I routinely do backups on external hard drives using
backintime. It is a tool which uses
hard links to create snapshots with deduplication. Restoring is super easy,
either use the tool or copy files manually. The directory hierarchy had a
directory with time as filename and your whole directory tree below that.
As I only do these backups every couple of weeks, there is a gap of time during
which I could lose data. Also on the go I want to have backups. My PhD thesis
draft is in a private GitHub repository, so I can just push to that and have a
backup in the Microsoft cloud somewhere. For everything else I need something
else, so I started researching this a couple years ago.
Backblaze offers a software client and unlimited
cloud space for 5 USD/month, but just for Windows and macOS.
The SpiderOak service was recommended by Edward
Snowden, so I tried that. It works with Linux and has encryption already on my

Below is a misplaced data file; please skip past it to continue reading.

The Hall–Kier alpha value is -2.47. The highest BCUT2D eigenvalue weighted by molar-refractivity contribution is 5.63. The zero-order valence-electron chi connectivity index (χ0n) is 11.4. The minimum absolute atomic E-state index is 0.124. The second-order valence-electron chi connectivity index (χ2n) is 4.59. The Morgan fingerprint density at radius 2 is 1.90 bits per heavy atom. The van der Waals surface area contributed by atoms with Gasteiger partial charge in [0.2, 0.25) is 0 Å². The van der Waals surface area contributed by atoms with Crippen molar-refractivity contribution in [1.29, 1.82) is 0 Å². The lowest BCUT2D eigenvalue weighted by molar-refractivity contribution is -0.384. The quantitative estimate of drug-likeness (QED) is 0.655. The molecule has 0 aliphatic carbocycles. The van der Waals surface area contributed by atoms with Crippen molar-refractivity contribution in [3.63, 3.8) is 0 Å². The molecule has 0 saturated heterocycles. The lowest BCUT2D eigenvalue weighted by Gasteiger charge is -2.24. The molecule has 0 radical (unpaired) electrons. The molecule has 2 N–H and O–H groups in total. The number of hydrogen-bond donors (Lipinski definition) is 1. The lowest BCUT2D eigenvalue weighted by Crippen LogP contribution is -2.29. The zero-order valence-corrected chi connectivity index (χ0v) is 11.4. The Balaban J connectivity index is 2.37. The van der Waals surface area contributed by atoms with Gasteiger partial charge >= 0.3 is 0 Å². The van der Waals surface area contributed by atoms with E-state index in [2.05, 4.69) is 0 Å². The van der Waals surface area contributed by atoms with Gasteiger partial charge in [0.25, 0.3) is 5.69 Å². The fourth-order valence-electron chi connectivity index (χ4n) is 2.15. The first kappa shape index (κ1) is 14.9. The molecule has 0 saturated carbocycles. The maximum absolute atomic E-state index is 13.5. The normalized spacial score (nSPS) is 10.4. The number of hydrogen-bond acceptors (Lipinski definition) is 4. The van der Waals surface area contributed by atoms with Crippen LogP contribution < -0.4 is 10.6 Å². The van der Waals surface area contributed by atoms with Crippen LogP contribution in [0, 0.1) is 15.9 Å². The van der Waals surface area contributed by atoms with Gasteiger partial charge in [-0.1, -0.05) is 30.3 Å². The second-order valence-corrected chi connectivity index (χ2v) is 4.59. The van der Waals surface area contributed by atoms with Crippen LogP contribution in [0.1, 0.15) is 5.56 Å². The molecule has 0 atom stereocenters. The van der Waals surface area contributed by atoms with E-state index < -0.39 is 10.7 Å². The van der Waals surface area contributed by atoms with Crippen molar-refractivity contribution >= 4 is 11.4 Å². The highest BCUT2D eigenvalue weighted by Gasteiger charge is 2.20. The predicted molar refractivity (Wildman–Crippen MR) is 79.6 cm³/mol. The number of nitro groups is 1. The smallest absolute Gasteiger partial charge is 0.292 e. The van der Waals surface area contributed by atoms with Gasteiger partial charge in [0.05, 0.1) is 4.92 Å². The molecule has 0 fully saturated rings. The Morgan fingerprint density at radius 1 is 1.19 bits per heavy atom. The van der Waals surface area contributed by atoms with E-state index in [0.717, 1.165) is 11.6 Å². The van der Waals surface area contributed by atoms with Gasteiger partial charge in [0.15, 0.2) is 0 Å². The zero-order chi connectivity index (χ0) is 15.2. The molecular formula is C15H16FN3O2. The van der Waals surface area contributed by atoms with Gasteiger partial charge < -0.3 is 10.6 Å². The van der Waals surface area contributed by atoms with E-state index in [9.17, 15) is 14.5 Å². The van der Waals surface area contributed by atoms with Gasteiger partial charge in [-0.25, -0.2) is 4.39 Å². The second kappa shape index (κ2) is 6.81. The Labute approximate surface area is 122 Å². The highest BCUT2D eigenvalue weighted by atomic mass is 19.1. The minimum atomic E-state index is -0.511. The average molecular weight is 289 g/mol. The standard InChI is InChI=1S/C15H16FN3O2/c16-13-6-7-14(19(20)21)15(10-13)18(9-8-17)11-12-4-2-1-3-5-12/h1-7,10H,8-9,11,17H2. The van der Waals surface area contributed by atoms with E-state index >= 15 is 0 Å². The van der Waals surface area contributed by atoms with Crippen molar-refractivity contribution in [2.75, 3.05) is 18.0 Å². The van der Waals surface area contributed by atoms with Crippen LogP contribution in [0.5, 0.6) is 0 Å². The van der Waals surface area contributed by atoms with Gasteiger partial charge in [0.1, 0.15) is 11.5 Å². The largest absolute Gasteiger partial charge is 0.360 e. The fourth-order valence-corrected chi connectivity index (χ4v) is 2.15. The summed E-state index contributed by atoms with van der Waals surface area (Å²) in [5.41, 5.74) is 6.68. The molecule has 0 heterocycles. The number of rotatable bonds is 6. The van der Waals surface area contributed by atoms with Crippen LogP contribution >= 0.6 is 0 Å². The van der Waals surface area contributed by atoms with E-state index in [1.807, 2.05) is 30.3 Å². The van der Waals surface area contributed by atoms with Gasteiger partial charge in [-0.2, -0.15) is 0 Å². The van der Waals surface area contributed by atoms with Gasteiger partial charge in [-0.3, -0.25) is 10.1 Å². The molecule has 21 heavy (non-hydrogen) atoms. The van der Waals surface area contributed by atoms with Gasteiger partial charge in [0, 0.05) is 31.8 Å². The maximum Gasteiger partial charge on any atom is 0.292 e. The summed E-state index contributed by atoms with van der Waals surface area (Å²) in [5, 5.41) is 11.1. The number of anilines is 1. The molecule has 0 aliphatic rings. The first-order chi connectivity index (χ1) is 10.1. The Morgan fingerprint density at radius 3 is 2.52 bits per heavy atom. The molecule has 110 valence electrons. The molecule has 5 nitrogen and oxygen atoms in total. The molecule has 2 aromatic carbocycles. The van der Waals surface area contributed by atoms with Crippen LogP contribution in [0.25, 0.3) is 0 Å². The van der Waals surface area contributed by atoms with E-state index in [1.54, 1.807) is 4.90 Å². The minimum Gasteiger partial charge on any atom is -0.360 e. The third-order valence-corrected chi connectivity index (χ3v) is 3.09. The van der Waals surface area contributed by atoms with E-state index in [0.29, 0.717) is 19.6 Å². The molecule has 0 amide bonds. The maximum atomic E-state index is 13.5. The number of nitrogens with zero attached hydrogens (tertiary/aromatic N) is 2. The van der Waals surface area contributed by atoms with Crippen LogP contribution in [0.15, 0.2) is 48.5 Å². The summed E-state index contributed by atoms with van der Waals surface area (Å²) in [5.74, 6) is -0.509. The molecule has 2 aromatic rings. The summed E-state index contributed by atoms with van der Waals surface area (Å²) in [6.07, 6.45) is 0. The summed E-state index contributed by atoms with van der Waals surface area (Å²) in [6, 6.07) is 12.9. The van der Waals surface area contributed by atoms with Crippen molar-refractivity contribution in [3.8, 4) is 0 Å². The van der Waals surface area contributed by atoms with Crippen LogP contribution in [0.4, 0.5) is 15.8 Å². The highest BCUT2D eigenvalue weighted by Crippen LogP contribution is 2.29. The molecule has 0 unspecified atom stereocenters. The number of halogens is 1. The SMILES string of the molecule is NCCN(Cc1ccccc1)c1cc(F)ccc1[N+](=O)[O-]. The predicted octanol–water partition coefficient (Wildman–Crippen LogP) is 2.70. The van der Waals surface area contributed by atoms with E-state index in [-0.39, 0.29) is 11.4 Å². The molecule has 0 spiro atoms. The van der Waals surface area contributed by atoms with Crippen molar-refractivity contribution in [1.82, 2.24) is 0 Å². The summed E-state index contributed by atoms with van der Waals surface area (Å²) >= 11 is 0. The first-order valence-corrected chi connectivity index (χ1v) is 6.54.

laptop. I just needed around 150 GB of space, they used to charge 10 USD/month
for that tier. Their client looks nice to use and I quickly had set it up with
the free trial. It took a while before it actually started to upload things.
And it seemed to use quite a bit of resources, I guess for encryption and file
My friend Simon, who had the same problem, discovered that one could also use
duplicity with the Backblaze
B2 storage backend. Their
rates are really affordable and so I had a look at that. One can store
unlimited data there and is billed proportional to the amount. I ended up
paying a few EUR/month for the service, so it was cheaper than SpiderOak.
I want to show how I did it with duplicity and why I am now back with